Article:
Event Public Program

Mike Kelley
Eternity is a Long Time

30 May 2013 – 9.00pm

Mike Kelley and the Cinema

Mike Kelley and the Cinema is the fifth HB Public event dedicated to the films that have influenced the works of HangarBicocca artists. A passionate movie fan since he was a child, and especially during his college years, Mike Kelley also created video projects himself. He always had a special relationship with cinema, particularly with the cinema genres of popular culture, such as horror, science fiction and underground films. Both in the titles he chose for his works and in the references dotted around in his considerable number of writings, we can see the influence that cinema had on Mike Kelley’s art.

The review begins with Destroy All Monsters, which became a cult work among the Japanese monster-movies that were fashionable during the artist’s teenage years. Kelley’s interest in musical styles emerges mainly in Wild Style, a sweeping fresco of hip-hop culture set in South Bronx in the 1980s. There are also many titles that explore the world of the supernatural, from horror to fantasy, a genre that Kelley – like all those of his generation – ventured into ever since he was a boy and that became a source of inspiration for many of his works. These include Caltiki the Immortal Monster, with a frightening, murderous blob that still unnerved the artist as an adult, and The Thing from Another World, which dwells grotesquely upon the body, one of the key themes in many of Kelley’s art, and one that returns in a sensual form in the slinky Barbarella and in the imaginary depths of the science-fiction movie Fantastic Voyage. On a different level, we find The Day the Earth Stood Still, in which the theme of the “different” is used in a socio-political manner, and On the Waterfront, a classic American mystery film with a romantic-decadent atmosphere. A pop vision returns overpoweringly in Jackass: The Movie – a controversial version for the big screen of the famous MTV series – which reflects the artist’s attraction for the media phenomena of typically American youth subculture.

From May 30th to September 6th
On Thursday at 9 pm

In collaboration with Fondazione Cineteca Italiana

Thursday May 30th
Gli eredi di King Kong 
(Destroy All Monsters)
Director: Ishirō Honda; starring: Yuko Kobayashi, Akira Kubo, Jun Tazaki; Japan, 1968, col., 89’; language: Italian

Thursday July 6th
Caltiki il mostro immortale (Caltiki the Immortal Monster)

Director: Robert Hamton aka Riccardo Freda; starring: Gérard Herter, John Merivale, Didi Perego; Italy/USA, 1959, b/w, 76’; language: Italian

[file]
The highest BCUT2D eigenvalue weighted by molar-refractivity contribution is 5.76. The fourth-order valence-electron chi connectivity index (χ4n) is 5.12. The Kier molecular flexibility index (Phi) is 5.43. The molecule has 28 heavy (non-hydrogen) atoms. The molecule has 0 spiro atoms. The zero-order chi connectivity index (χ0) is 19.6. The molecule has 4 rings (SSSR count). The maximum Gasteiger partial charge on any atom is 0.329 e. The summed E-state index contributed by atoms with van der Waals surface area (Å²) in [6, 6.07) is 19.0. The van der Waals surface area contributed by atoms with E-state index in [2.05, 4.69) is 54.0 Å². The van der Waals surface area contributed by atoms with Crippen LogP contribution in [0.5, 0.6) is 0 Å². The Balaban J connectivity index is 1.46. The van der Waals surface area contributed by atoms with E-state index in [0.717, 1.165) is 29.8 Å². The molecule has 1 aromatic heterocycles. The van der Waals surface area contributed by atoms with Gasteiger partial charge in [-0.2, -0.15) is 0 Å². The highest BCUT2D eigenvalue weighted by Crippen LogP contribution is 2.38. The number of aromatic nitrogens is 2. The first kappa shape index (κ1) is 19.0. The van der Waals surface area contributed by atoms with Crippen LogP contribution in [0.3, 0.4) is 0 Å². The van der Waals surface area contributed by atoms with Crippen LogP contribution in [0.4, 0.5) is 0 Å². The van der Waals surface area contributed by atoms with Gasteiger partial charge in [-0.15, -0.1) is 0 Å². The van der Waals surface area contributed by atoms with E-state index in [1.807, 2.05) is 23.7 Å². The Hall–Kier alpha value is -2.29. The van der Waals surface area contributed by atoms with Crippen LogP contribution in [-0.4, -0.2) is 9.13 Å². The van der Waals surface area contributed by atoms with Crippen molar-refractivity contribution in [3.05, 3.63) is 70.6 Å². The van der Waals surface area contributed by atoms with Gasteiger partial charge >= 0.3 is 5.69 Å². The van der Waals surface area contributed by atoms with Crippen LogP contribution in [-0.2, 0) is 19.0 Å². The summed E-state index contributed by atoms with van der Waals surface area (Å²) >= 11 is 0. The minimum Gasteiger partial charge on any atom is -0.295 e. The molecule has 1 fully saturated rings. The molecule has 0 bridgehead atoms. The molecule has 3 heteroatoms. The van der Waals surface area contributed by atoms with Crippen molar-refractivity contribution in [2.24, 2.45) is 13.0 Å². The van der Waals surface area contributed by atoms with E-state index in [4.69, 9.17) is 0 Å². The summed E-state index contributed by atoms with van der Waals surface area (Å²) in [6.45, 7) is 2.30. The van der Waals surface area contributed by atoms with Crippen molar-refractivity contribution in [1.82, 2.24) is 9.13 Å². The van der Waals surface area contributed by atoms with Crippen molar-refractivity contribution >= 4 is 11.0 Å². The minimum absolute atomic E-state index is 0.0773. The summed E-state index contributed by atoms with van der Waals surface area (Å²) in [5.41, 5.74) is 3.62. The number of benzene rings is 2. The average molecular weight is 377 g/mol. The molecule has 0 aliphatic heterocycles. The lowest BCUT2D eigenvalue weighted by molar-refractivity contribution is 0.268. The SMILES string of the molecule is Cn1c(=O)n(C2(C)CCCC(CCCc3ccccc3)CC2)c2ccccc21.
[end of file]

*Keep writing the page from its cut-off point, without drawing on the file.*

Thursday June 13th
La cosa da un altro  mondo (The Thing from Another World)
Director: Christian Nyby; starring: Margaret Sheridan, Douglas Spencer, Kenneth Tobey; USA, 1951, col., 87’; language: Italian

Thursday June 27th
Ultimatum alla Terra (The Day the Earth Stood Still)
Director: Robert Wise; starring: Hugh Marlowe, Patricia Neal, Michael Rennie; USA, 1951, b/w, 92’; language: Italian

Thursday July 4th
Barbarella (Barbarella Queen of the Galaxy)
Director: Roger Vadim; starring: Jane Fonda, John Phillip Law, Anita Pallenberg; France/Italy, 1968, col., 98’; language: Italian; Parental Guidance

Thursday July 11th
Viaggio allucinante 
(Fantastic Voyage) 
Director: Richard Fleischer; starring: Stephen Boyd, Jean Del Val, William Redfield; USA, 1966, col., 100’; language: Italian; Parental Guidance

Thursday July 18th
Fronte del porto 
(On the Waterfront)
Director: Elia Kazan; starring: Marlon Brando, Karl Malden, Eva Marie Saint; USA, 1955, b/w, 108’; language: Italian

Thursday July 25th
Jackass: The Movie
Director: Jeff Tremaine; starring: Johnny Knoxville, Bam Margera, Chris Pontius; USA, 2002, col., 86’; language: Italian; rated R

Friday September 6th
Wild Style
Director: Charlie Ahearn; starring: Patti Astor, Sandra Fabara, George Quinones; USA, 1983, col., 82’; language: English; subtitles: Italian; rated R

(Destroy All Monsters)
The ninth film in the Godzilla series, which started in 1954, Destroy All Monsters is set in a hypothetical future in which the monsters are confined inside a military compound on the archipelago of Ogasawara until the arrival of the treacherous Kilaak, extraterrestrial women bent on liberating the dangerous creatures and conquering the world. Ishirō Honda here creates a cult kaijū (literally “strange beast”) movie, a Japanese science-fiction genre with over-sized monsters. Movie buffs will not be misled by the Italian title (literally, “The Heirs of King Kong”): a purely commercial move, King Kong never appears among these ominous creatures.

(Caltiki the Immortal Monster)